Bergisch Land - West Germany - Germany

Golf-Club Bergisch Land,
Siebeneicker Str. 386,
D-42111 Wuppertal,

  • +43 (0) 2053 7077

The Big Bertha line of golf clubs is popular enough to warrant its own article in Wikipedia. Callaway chose the name to evoke the famous Big Bertha howitzer built by German arms manufacturer Krupp. The artillery piece in turn was named after Bertha Krupp, heiress and owner of the industrial giant. There are other, less interesting theories about the origin of the name, but let's go with Bertha Krupp von Bohlen und Halbach, because she was not only the main woman at the firm, but also an influential member at Golf-Club Bergisch Land. John Morrison laid out the first 9 holes in 1928 and two years later Bertha donated the clubhouse: the first prefabricated house ever, just invented by Krupp's engineers and steel-plated from wall to wall. Only one other unit was ever sold, but there were no issues with longevity: Bergisch Land's clubhouse has refused to go down to this day, withstanding a devastating fire in the 1970s and some less than enthusiastic members after that.

Bergisch Land means "mountainous country" and that may be a slight exaggeration, but "hilly" certainly fits the bill. After World War II John Morrison was brought in again, which resulted in today's classic stretch of thirteen holes. Bernhard von Limburger added the last five holes after Morrison's death and on a different property to boot. So this feels a bit like two courses with a decent walk between them.

The Morrison course is a typical Colt & Company product of the Golden Age; quirky, adventurous, but always clearly laid out in front of the golfer, so that even elite players will not complain about unfairness. The only really confusing part is finding the 5th tee, which, oddly enough, is hidden right behind the first green. Speaking of the putting surfaces, they are interesting, but not over the top and the day's stimp reading is posted as well. The signature hole is the 13th that plays from a panoramic tee back down to Bertha's clubhouse. The one issue with the classic holes may be that while they all look very different, they do not always play very different. A number of approaches (including the tee shots on some of the par threes) are of a similar length.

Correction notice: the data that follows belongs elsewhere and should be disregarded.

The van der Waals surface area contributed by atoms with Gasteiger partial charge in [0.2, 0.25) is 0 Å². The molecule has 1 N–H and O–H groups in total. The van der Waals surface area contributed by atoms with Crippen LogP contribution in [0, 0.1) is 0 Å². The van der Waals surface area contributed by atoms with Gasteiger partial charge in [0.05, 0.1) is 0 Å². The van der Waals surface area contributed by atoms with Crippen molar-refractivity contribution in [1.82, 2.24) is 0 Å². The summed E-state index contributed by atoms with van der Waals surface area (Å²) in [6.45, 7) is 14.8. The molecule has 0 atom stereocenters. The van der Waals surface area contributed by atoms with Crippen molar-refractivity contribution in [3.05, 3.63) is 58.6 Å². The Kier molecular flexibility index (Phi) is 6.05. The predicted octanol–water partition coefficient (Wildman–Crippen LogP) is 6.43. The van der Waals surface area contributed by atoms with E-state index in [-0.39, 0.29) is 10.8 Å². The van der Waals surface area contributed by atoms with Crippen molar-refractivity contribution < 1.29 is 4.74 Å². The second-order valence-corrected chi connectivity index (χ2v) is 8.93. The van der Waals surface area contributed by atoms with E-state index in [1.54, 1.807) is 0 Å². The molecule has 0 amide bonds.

Holes 14 and 15 are rather ordinary, it's almost as if a third architect was at work here. Gladly, the final three holes carry some interest again and will ask for a bit of strategic thinking. So there are sixteen very good holes on offer and despite the hilly site the layout is walkable and always in good nick.

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